2. wefrewf May 11, 2010 at 7:53 am #

    your an idiot…Ted Ginn didnt “rarely” beat his man deep he always beat his man deep there was just no one to get him the ball

    remember the Texans game? or the Falcons game? or even the games in 08′

    • EricG May 11, 2010 at 11:32 am #

      Here’s the thing — if he went deep, Ginn could indeed beat his man. Except EVERY team knew that he was next to useless in the short and medium range, which made it incredibly easy to cover him up top with a safety and take away any potential/threat he had. So, yeah, it’s true — Ginn rarely beat his man or men. He was (is) a one-dimensional route-runner at best. For every two or three times you can think of that he was underthrown and had his man beat (and yeah, there are a few), there are countless times when he simply went target-less throughout games, simply because he wasn’t open.

      The man can run a skinny post, and that’s about it. He needs open field to utilize his admittedly great speed; he’s fast, but he’s never been “quick”, which is why he fielded kickoffs and not punts.

      We’ve made some wonderful addition-by-subtraction in getting rid of Ginn and opening our starting lineup to the tune of Marshall, Bess, and Hartline. Miami’s future looks pretty damned vertical to me.

      • danewen May 11, 2010 at 11:42 am #

        Great comments, Eric… Look, what’s so frustrating about Ginn is that he occasionally flashes greatness. But football is largely measured by consistency and production. Ginn offered neither.

      • Eye of the tiger May 11, 2010 at 2:58 pm #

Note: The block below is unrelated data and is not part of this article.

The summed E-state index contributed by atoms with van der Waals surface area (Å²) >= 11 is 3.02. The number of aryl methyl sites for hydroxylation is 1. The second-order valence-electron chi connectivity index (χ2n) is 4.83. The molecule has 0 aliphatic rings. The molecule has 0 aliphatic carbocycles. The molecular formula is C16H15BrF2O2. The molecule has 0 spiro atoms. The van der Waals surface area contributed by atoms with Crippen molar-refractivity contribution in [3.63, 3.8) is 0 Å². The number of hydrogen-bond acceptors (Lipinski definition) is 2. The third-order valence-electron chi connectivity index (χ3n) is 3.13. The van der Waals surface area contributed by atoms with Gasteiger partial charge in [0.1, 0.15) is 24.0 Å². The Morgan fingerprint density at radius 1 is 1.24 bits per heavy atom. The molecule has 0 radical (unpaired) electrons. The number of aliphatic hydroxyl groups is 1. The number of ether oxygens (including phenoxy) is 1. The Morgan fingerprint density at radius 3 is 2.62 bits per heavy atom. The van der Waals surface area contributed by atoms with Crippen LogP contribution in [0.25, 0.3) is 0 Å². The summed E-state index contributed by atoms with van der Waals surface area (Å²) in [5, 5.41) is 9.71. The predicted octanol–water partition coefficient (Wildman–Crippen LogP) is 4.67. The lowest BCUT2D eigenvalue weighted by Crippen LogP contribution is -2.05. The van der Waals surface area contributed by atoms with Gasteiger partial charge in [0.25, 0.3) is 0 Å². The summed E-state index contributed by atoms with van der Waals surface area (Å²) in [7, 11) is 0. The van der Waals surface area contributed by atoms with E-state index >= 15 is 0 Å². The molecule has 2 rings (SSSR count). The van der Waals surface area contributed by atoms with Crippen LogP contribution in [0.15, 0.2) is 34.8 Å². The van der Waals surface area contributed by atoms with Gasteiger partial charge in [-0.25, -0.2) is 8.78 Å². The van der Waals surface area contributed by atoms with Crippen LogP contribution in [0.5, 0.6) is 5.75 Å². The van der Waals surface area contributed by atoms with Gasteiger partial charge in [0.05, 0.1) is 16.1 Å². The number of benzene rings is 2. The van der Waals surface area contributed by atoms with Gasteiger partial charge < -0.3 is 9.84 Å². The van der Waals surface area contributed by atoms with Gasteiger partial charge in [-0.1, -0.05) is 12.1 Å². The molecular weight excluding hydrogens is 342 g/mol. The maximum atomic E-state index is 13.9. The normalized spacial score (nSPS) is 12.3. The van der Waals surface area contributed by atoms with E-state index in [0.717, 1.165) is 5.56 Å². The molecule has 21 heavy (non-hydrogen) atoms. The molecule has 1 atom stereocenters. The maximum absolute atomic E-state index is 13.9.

Helloooo! thats the type of receiver he is, hes not a short intermedate guy. The fact that you say he couldnt get open in those routes is nonsense. No hes got a great route runner but Ginn for the most part was open now wether or not he made the catch is a different story, but to say he doesnt get open in bullshit.

        heres an example when corners play off they automatically give him a 10 yard cushion just on his speed alone so comebacks routes are always open for him.

        and having ginn wouldve only helped Marshall.. while Marshall attracts double teams that leaves Ginn 1 on 1 with a defender and no saftey over the top. Ginn wouldve also provided a deep threat for us…Marshall is everything we need as far as a #1 is concerned but when you look at Hartline, Bess, Camarillo, and such none of these guys are speedster nor can they stretch the field. hopefully one of the practice squad members with some speed can come in

      • danewen May 11, 2010 at 7:42 pm #

        Hartline was in the NFL’s top ten in yards per reception. Ginn was not even close. Thinking that Marshall’s arrival would have suddenly made Ginn a monster is a stretch.

    • Shaggy May 11, 2010 at 9:52 pm #

      Be careful who you call an idiot, there is a reason soft teddy is gone for a fifth rounder. He was a hobo, good riddance.

  3. Jd May 11, 2010 at 8:27 am #

    Screw Ginn great post Go Henne!!!

Leave a Reply

Fill in your details below or click an icon to log in:

WordPress.com Logo

You are commenting using your WordPress.com account. Log Out / Change )

Twitter picture

You are commenting using your Twitter account. Log Out / Change )

Facebook photo

You are commenting using your Facebook account. Log Out / Change )

Google+ photo

You are commenting using your Google+ account. Log Out / Change )

Connecting to %s